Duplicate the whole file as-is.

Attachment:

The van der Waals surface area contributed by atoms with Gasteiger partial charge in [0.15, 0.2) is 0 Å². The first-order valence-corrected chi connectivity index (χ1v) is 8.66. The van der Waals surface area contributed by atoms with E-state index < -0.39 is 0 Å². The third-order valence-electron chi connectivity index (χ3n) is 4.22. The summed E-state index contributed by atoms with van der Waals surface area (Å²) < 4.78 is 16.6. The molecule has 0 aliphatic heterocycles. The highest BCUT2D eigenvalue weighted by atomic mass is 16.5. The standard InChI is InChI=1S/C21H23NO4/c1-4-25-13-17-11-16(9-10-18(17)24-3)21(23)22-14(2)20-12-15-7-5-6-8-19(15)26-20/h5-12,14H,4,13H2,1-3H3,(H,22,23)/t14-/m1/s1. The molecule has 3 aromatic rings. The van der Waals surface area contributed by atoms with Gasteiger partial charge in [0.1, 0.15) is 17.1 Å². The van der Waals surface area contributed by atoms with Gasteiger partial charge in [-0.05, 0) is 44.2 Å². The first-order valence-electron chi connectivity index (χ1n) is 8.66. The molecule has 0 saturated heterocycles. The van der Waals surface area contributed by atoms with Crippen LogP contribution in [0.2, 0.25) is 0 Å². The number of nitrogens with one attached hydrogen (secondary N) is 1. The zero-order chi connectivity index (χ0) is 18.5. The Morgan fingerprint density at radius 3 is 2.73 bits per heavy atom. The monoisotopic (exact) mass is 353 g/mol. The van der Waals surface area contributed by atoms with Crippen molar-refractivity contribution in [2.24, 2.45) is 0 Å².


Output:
The van der Waals surface area contributed by atoms with Gasteiger partial charge in [0.15, 0.2) is 0 Å². The first-order valence-corrected chi connectivity index (χ1v) is 8.66. The van der Waals surface area contributed by atoms with E-state index < -0.39 is 0 Å². The third-order valence-electron chi connectivity index (χ3n) is 4.22. The summed E-state index contributed by atoms with van der Waals surface area (Å²) < 4.78 is 16.6. The molecule has 0 aliphatic heterocycles. The highest BCUT2D eigenvalue weighted by atomic mass is 16.5. The standard InChI is InChI=1S/C21H23NO4/c1-4-25-13-17-11-16(9-10-18(17)24-3)21(23)22-14(2)20-12-15-7-5-6-8-19(15)26-20/h5-12,14H,4,13H2,1-3H3,(H,22,23)/t14-/m1/s1. The molecule has 3 aromatic rings. The van der Waals surface area contributed by atoms with Gasteiger partial charge in [0.1, 0.15) is 17.1 Å². The van der Waals surface area contributed by atoms with Gasteiger partial charge in [-0.05, 0) is 44.2 Å². The first-order valence-electron chi connectivity index (χ1n) is 8.66. The molecule has 0 saturated heterocycles. The van der Waals surface area contributed by atoms with Crippen LogP contribution in [0.2, 0.25) is 0 Å². The number of nitrogens with one attached hydrogen (secondary N) is 1. The zero-order chi connectivity index (χ0) is 18.5. The Morgan fingerprint density at radius 3 is 2.73 bits per heavy atom. The monoisotopic (exact) mass is 353 g/mol. The van der Waals surface area contributed by atoms with Crippen molar-refractivity contribution in [2.24, 2.45) is 0 Å².